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Scams have always been an issue when buying and selling goods and services, and the flexibility to purchase online has only increased these risks. The ACCC has reported that farmers and small rural businesses have increased their purchases of tractors and heavy machinery online, prompting a specific ACCC warning for farmers and small rural businesses following an increase in scams targeting the agricultural sector.

What’s happening?

The scams occurring usually follow a similar process, where:

  • scammers set up a website or profile on online marketing platforms (eg, Trading Post, Facebook Marketplace) selling agricultural machinery at cheap prices;
  • the websites or profiles generally use legitimate business names and/or ABNs;
  • the purchaser sends an enquiry, and the scammer responds quickly, provides a contract for purchase and may offer a trial period with a ‘money back’ guarantee. Appearing to be a legitimate seller;
  • the purchaser pays for the machinery via an online transfer, sometimes requested to be made via a safe third party service, which is actually run by the scammer;
  • the machinery does not arrive by the expected date. The scammer will generally provide a reason such as COVID-19 delays;
  • the scammer eventually ceases contact with the purchaser and no refund is able to be obtained.

Impact on farmers and small rural businesses

The ACCC has reported that Australian farm businesses have lost more than $1.2 million to scammers between 1 January and 31 August 2022. The most common scam has been the targeting of farmers involved in the sale of tractors and heavy machinery, making up to $1million of the total loss this year already.

It is not only financial loss that is being seen. Scammers are also obtaining detailed personal information from farmers and small rural businesses (drivers licence, etc), causing the farmer or small rural business to fall victim to identity theft.

Farmers and small rural businesses need to remember:

  • legitimate sellers will only ever ask for enough information to deliver what has been ordered;
  • never click on a payment link provided by the seller;
  • it is best to pay up-front on delivery or pickup; and
  • don’t provide too much personal information over the phone or online.

Key take-aways

  • If you suspect something unusual, do not rush into the transaction and try obtaining advice or speaking to someone you trust before continuing with the transaction;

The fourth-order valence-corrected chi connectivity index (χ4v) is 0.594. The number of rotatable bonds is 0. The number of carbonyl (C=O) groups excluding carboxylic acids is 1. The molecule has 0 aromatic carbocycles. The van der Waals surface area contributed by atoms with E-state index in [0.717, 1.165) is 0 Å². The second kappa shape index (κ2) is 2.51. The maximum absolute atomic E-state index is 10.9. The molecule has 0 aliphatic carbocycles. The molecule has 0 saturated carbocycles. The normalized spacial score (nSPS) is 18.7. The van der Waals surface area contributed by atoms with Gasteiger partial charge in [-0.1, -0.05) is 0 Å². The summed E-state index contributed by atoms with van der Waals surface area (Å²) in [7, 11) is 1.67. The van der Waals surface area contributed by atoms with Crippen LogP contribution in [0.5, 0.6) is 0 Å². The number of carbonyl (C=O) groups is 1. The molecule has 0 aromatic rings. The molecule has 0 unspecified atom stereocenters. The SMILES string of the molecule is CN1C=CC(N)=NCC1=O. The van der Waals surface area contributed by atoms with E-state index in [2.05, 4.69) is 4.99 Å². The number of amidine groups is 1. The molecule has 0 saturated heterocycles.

• Where possible only agree to buy heavy machinery after you have inspected it in person; and
  • If the advertised price looks too good to be true or if there is any form of purchase pressure, there is a high chance it is a scam and further advice should be sought before proceeding.

For information or assistance, please contact our experts.

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Farmers being targeted as agricultural sector grows

21 October 2022
eliza sinclair

Scams have always been an issue when buying and selling goods and services, and the flexibility to purchase online has only increased these risks. The ACCC has reported that farmers and small rural businesses have increased their purchases of tractors and heavy machinery online, prompting a specific ACCC warning for farmers and small rural businesses following an increase in scams targeting the agricultural sector.

What’s happening?

The scams occurring usually follow a similar process, where:

  • scammers set up a website or profile on online marketing platforms (eg, Trading Post, Facebook Marketplace) selling agricultural machinery at cheap prices;
  • the websites or profiles generally use legitimate business names and/or ABNs;
  • the purchaser sends an enquiry, and the scammer responds quickly, provides a contract for purchase and may offer a trial period with a ‘money back’ guarantee. Appearing to be a legitimate seller;
  • the purchaser pays for the machinery via an online transfer, sometimes requested to be made via a safe third party service, which is actually run by the scammer;
  • the machinery does not arrive by the expected date. The scammer will generally provide a reason such as COVID-19 delays;
  • the scammer eventually ceases contact with the purchaser and no refund is able to be obtained.

Impact on farmers and small rural businesses

The ACCC has reported that Australian farm businesses have lost more than $1.2 million to scammers between 1 January and 31 August 2022. The most common scam has been the targeting of farmers involved in the sale of tractors and heavy machinery, making up to $1million of the total loss this year already.

It is not only financial loss that is being seen. Scammers are also obtaining detailed personal information from farmers and small rural businesses (drivers licence, etc), causing the farmer or small rural business to fall victim to identity theft.

Farmers and small rural businesses need to remember:

  • legitimate sellers will only ever ask for enough information to deliver what has been ordered;
  • never click on a payment link provided by the seller;
  • it is best to pay up-front on delivery or pickup; and
  • don’t provide too much personal information over the phone or online.

Key take-aways

  • If you suspect something unusual, do not rush into the transaction and try obtaining advice or speaking to someone you trust before continuing with the transaction;
  • Where possible only agree to buy heavy machinery after you have inspected it in person; and
  • If the advertised price looks too good to be true or if there is any form of purchase pressure, there is a high chance it is a scam and further advice should be sought before proceeding.

For information or assistance, please contact our experts.